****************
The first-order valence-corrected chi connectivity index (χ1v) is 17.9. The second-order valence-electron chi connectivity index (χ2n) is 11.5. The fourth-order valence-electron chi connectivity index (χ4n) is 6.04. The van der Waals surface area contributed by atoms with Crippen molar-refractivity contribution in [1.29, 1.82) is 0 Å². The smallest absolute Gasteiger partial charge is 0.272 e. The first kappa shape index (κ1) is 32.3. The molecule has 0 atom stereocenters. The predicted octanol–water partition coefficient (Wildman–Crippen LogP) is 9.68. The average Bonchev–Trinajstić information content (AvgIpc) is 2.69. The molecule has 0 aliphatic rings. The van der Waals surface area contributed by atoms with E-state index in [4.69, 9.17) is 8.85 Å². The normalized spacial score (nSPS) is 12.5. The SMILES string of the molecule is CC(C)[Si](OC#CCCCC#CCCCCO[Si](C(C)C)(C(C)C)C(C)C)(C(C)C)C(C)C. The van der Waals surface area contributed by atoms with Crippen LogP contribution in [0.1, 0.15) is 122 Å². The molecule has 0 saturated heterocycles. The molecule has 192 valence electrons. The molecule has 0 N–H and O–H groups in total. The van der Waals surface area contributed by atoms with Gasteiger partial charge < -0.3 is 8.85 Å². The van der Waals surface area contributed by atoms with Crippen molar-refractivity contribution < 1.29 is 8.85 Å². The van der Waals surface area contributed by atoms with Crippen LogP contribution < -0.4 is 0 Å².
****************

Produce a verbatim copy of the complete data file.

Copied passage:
The first-order valence-corrected chi connectivity index (χ1v) is 17.9. The second-order valence-electron chi connectivity index (χ2n) is 11.5. The fourth-order valence-electron chi connectivity index (χ4n) is 6.04. The van der Waals surface area contributed by atoms with Crippen molar-refractivity contribution in [1.29, 1.82) is 0 Å². The smallest absolute Gasteiger partial charge is 0.272 e. The first kappa shape index (κ1) is 32.3. The molecule has 0 atom stereocenters. The predicted octanol–water partition coefficient (Wildman–Crippen LogP) is 9.68. The average Bonchev–Trinajstić information content (AvgIpc) is 2.69. The molecule has 0 aliphatic rings. The van der Waals surface area contributed by atoms with E-state index in [4.69, 9.17) is 8.85 Å². The normalized spacial score (nSPS) is 12.5. The SMILES string of the molecule is CC(C)[Si](OC#CCCCC#CCCCCO[Si](C(C)C)(C(C)C)C(C)C)(C(C)C)C(C)C. The van der Waals surface area contributed by atoms with Crippen LogP contribution in [0.1, 0.15) is 122 Å². The molecule has 0 saturated heterocycles. The molecule has 192 valence electrons. The molecule has 0 N–H and O–H groups in total. The van der Waals surface area contributed by atoms with Gasteiger partial charge < -0.3 is 8.85 Å². The van der Waals surface area contributed by atoms with Crippen molar-refractivity contribution < 1.29 is 8.85 Å². The van der Waals surface area contributed by atoms with Crippen LogP contribution < -0.4 is 0 Å².